Tom from Cornwall wrote: ↑
30 Nov 2019 17:09
The 7th Armd Div report flatly contradicts Roberts' later account though, doesn't it? The account in Raugh's book suggests that it was Messervy's unilateral decision to withdraw that concerned Wavell and that he thought that was a call that should have come from WDF - is it possible that Roberts conflated the two decisions?
One of the key problems identified was a serious communications problem - especially HQ WDF with div HQs. It boils down to distance, HQ WDF being located too far behind the fighting. Given that distance is known, and presumably the capabilities of their wirelesses, one has to question why this had not been identified before the battle and a solution - at least an alternative if the original system fails - put into place. Basically, poor sigs plan has alot to answer for.
Given that, l suspect that Messervy did indeed take the decision to withdraw uniliaterally because he was unable to get through to WDF for guidance/confirmation. But that's not to say he kept the decision to himself. The evidence clearly shows he informed HQ 7 Armd of his decisions in good time. 7 Armd were certainly not left in the lurch. The actual withdrawal was clearly coordinated.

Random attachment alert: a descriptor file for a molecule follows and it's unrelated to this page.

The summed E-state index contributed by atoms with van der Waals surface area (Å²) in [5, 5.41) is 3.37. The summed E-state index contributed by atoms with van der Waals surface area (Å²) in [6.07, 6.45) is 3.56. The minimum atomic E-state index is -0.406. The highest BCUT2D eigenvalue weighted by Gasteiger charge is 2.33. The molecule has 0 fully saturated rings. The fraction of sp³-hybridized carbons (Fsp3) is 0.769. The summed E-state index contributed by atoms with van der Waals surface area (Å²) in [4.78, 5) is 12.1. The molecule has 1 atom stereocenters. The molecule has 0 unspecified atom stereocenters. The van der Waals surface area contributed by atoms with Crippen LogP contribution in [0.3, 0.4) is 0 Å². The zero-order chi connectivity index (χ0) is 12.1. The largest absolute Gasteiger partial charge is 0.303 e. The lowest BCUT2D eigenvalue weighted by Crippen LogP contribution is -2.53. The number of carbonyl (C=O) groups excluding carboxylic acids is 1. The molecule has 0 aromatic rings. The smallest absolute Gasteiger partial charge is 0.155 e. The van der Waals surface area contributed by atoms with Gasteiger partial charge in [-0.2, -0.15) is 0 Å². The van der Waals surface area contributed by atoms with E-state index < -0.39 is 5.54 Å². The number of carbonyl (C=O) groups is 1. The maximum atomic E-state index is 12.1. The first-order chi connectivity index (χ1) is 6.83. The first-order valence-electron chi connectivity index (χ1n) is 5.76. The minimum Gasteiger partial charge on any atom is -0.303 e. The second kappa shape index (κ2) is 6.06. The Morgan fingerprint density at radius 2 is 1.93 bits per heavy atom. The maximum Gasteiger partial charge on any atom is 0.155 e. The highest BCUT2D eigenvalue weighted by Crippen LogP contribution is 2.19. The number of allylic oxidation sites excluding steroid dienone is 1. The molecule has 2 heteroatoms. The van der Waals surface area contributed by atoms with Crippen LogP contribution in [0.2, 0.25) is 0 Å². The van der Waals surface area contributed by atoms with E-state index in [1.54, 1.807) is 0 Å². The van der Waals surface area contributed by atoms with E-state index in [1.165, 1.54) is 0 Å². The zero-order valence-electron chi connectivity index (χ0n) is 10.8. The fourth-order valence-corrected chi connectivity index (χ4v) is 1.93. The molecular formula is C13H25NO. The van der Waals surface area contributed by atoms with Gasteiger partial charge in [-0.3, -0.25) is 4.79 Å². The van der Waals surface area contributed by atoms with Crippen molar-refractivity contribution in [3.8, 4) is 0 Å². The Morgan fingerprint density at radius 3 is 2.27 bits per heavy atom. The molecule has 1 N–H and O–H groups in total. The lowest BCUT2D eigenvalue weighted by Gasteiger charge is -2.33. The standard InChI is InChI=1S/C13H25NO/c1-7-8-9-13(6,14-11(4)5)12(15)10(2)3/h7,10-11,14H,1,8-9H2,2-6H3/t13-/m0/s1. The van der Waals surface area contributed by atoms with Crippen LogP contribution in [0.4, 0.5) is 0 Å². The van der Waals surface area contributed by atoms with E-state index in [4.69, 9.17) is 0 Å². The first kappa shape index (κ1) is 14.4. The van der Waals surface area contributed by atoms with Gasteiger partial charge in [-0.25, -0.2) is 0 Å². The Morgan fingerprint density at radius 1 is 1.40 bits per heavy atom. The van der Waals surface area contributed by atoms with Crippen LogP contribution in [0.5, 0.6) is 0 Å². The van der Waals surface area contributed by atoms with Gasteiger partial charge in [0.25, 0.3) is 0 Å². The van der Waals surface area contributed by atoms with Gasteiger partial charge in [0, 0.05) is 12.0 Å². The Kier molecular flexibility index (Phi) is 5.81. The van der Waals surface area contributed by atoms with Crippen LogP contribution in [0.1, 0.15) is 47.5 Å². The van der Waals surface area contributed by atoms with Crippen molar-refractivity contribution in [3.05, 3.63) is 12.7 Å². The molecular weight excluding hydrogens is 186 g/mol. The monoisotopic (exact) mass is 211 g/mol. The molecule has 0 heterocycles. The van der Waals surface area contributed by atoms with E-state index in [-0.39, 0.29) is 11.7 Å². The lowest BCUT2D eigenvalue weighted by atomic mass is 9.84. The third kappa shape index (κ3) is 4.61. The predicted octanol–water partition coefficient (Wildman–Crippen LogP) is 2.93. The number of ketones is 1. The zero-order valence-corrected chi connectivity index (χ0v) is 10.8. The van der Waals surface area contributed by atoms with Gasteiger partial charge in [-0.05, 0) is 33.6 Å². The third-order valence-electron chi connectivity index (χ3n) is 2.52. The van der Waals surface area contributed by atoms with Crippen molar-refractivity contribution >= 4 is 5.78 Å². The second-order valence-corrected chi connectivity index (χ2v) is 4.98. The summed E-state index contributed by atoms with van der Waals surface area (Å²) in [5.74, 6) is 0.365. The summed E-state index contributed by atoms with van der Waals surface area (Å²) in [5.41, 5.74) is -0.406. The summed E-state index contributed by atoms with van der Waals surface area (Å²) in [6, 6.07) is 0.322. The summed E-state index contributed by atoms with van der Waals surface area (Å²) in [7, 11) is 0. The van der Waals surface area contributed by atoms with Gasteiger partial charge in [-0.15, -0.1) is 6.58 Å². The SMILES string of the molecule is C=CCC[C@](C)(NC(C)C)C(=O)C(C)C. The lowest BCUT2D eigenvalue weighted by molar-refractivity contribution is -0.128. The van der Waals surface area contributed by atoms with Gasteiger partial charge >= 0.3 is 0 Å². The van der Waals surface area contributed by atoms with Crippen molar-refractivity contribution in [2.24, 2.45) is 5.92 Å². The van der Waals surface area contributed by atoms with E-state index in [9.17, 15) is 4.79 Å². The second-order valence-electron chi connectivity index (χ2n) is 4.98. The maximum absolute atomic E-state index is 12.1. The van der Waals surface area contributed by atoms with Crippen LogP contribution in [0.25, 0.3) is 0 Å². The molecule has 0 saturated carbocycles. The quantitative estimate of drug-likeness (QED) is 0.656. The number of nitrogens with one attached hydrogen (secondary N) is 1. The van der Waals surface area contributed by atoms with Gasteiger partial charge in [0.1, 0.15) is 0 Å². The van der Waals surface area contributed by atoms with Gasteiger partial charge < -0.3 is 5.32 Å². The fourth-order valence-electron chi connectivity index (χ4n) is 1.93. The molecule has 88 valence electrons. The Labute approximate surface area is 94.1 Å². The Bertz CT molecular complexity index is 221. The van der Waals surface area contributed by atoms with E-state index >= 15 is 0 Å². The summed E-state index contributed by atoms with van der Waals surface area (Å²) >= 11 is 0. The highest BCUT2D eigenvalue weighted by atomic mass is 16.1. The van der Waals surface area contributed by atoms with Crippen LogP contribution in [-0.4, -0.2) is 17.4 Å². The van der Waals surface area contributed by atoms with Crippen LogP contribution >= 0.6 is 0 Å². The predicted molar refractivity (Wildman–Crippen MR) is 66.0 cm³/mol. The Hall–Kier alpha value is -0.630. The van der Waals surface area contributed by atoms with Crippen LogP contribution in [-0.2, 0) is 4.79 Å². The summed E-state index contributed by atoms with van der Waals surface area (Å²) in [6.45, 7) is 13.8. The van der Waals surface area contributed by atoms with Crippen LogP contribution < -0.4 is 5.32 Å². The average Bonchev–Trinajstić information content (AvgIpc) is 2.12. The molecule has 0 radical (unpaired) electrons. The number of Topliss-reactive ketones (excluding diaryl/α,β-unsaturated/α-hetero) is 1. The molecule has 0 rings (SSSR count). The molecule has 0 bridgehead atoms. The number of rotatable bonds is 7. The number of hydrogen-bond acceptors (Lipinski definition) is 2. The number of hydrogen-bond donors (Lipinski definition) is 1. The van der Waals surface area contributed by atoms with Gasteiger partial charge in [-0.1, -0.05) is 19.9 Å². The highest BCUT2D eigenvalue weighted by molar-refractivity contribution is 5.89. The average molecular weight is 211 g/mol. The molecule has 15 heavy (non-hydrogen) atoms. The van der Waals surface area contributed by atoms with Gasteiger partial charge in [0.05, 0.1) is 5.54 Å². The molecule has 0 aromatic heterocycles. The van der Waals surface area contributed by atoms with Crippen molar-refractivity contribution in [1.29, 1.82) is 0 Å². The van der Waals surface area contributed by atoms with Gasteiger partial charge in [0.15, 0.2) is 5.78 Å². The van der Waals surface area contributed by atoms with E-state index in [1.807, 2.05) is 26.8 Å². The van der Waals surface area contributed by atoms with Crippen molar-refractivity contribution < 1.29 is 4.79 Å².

What is not known is when Beresford-Peirce and Wavell came to learn of the decision: before they left HQ WDF, enroute, or did they get it from O'Moore-Creagh when they arrived at 7 Div Advanced HQ?
What was Wavell most troubled by? Can't say for sure. But, interestingly, the two double barrels are sacked and a recently promoted Colonel gets to carry on. Seems to indicate to me who Wavell though could still cut the mustard.
Roberts? He seems to have had a bit of bee in his bonnet on this issue. I mean, he goes out of his way to critique the author of the division's history with the obvious inference that he got it wrong and l know better because l was there approach. Yet, as we see, the divisional history is true to the evidence.
Possible explanation? Roberts indicates that he was not actually a party to the meeting itself; he was as far away as the headphones lead allowed. Did he hear - clearly - every word spoken? He job was to man the radio not evesdrop. Now, comparing O'Moore-Creagh's performance in BATTLEAXE to COMPASS, it's a different commander. Roberts infers he was indecisive and unwilling to make decisions even after being urged by his GSO1 or get forward to sort out the problems. Not like COMPASS at all where he identified and took it upon himself to start the Beda Fomm dash. I see a possibility that O'Moore-Creagh was suffering similarly to Cunningham a few months later. Burned out. Could it be that after Wavell and Beresford-Peirce had left, the O group lead by O'Moore-Creagh thereafter - attended by Roberts - was a a confused, contradictory and pretty wishy-washy affair that Roberts (mis)interpreted in the way that he did?